Simple Changes Can Help Prevent Stroke

Today, Oct. 29, is World Stroke Day. As part of its awareness campaign, the American Stroke Association is reminding people that they can and should be aware of how to identify stroke, and they’ve offered an acronym to help. All you need to learn is the word “FAST”:

  • 164072293Face drooping
  • Arm weakness
  • Speech difficulty
  • Time to call 911

Being able to identify stroke is critical. But preventing stroke is even better. There are many factors that increase your risk of stroke, including smoking, high blood pressure, medications and more. Being familiar with those risk factors is very important.

Beyond that, though, adding these 4 things to your life can help to reduce your risk of stroke: Continue reading

$35 Million Verdict Awarded to Victims of Shoreline Dentist

In 2012, a Shoreline dentist was taken to court for malpractice and on Wednesday, July 17, 2013, the verdict was given. Henri Duyzend, Shoreline dentist since 1977, was found guilty of negligence, failure to obtain informed consent, fraud and the violation of the Washington Consumer Protection Act. The award, to be shared between 29 former patients, is one of the largest in state history for dental negligence: $35 million. Continue reading

Was Washington Bridge Collapse a Terrible Accident or Trucking Company Negligence?

Dan Sligh and his wife, Sally, were driving along the I-5 in Washington heading for a Memorial Day weekend camping trip when, all of a sudden, the roadway disappeared in front of them. The bridge across the Skagit River collapsed after an over-sized truck hit the steel tresses. Three cars, including the Sligh’s, ended up in the river 25 feet below. Fortunately — and amazingly, considering the distance and the icy waters — no one was killed, and only minor injuries were sustained by the unlucky motorists.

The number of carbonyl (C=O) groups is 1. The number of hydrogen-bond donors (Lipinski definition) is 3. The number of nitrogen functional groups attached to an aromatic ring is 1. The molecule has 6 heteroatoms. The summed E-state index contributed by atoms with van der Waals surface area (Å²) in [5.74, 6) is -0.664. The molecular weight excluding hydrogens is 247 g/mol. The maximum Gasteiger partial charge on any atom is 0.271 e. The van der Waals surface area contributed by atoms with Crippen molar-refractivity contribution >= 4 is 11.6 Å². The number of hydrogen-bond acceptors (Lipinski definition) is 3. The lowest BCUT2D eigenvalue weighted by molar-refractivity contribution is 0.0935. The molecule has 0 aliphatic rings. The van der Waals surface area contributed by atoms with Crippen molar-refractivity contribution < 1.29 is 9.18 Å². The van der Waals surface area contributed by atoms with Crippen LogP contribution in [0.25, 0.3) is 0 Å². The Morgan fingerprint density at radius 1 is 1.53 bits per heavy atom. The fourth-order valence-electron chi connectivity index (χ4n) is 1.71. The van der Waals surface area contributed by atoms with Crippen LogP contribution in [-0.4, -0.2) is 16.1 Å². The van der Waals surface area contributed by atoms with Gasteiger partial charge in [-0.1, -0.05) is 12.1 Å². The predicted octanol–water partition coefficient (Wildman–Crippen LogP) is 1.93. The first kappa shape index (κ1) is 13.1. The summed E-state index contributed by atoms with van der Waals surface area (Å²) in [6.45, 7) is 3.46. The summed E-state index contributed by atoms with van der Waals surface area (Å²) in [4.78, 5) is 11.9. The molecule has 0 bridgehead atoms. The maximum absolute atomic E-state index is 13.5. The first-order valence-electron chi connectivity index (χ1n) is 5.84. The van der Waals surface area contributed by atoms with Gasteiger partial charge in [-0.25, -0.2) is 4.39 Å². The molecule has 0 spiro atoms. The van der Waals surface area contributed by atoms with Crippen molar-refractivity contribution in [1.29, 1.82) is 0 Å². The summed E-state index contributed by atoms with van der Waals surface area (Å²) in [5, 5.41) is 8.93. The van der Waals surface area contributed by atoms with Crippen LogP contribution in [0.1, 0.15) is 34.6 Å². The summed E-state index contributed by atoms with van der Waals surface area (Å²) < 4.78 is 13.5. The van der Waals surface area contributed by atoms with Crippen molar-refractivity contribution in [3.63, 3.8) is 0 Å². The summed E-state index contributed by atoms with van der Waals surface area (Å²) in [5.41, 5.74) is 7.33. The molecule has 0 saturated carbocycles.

The collapse of the I-5 bridge brings up several questions about the safety of bridges across the nation. Another pressing question: Who was responsible for the accident in the first place? Continue reading

Spokane Woman Gets Second Chance, Finally Gets Compensated

The doctor said “terminal cancer” when, in reality, Spokane resident Darlene Turner had pneumonia. The pneumonia later caused her to fall into a coma, and she had to have her foot amputated. This may seem like a cut-and-dry case of medical malpractice, but the first time it went to trial, the jury decided in favor of the physician, The Spokesman-Review reported last week.

How could that happen? Continue reading

Five Things You Should Know About Washington’s New Marijuana Law

Following the approval of Initiative 502 at the polls last year, it became legal on Dec. 6, 2012 for a person to possess up to one ounce of marijuana for personal use in the state of Washington. While this makes Washington (along with Colorado, where a similar measure also passed) very progressive in terms of marijuana laws, it doesn’t allow a free-for-all. As Colorado’s governor expressed it after the vote: “Don’t break out the Cheetos or the Goldfish too quickly.”

As Washington’s law is slowly rolled out in 2013, the Perey Law Group brings you five important things you should know about it: Continue reading